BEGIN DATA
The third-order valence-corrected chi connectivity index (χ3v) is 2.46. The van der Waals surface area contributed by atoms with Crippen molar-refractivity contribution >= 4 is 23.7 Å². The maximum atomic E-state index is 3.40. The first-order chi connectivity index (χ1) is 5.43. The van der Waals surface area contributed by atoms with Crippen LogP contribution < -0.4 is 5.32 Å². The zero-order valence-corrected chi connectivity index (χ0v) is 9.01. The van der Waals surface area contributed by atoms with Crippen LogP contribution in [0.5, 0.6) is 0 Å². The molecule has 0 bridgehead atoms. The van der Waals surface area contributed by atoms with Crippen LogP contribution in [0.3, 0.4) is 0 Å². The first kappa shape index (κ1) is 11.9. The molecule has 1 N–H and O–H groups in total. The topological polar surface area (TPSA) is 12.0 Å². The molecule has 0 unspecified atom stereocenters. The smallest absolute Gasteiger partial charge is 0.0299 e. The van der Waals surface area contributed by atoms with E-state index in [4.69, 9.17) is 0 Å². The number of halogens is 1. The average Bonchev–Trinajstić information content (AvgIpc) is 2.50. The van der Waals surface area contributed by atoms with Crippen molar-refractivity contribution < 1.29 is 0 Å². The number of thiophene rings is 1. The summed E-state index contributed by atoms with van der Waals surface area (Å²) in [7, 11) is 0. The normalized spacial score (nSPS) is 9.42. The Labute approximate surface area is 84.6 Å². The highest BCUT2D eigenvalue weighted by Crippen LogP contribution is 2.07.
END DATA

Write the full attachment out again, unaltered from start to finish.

The third-order valence-corrected chi connectivity index (χ3v) is 2.46. The van der Waals surface area contributed by atoms with Crippen molar-refractivity contribution >= 4 is 23.7 Å². The maximum atomic E-state index is 3.40. The first-order chi connectivity index (χ1) is 5.43. The van der Waals surface area contributed by atoms with Crippen LogP contribution < -0.4 is 5.32 Å². The zero-order valence-corrected chi connectivity index (χ0v) is 9.01. The van der Waals surface area contributed by atoms with Crippen LogP contribution in [0.5, 0.6) is 0 Å². The molecule has 0 bridgehead atoms. The van der Waals surface area contributed by atoms with Crippen LogP contribution in [0.3, 0.4) is 0 Å². The first kappa shape index (κ1) is 11.9. The molecule has 1 N–H and O–H groups in total. The topological polar surface area (TPSA) is 12.0 Å². The molecule has 0 unspecified atom stereocenters. The smallest absolute Gasteiger partial charge is 0.0299 e. The van der Waals surface area contributed by atoms with E-state index in [4.69, 9.17) is 0 Å². The number of halogens is 1. The average Bonchev–Trinajstić information content (AvgIpc) is 2.50. The van der Waals surface area contributed by atoms with Crippen molar-refractivity contribution < 1.29 is 0 Å². The number of thiophene rings is 1. The summed E-state index contributed by atoms with van der Waals surface area (Å²) in [7, 11) is 0. The normalized spacial score (nSPS) is 9.42. The Labute approximate surface area is 84.6 Å². The highest BCUT2D eigenvalue weighted by Crippen LogP contribution is 2.07.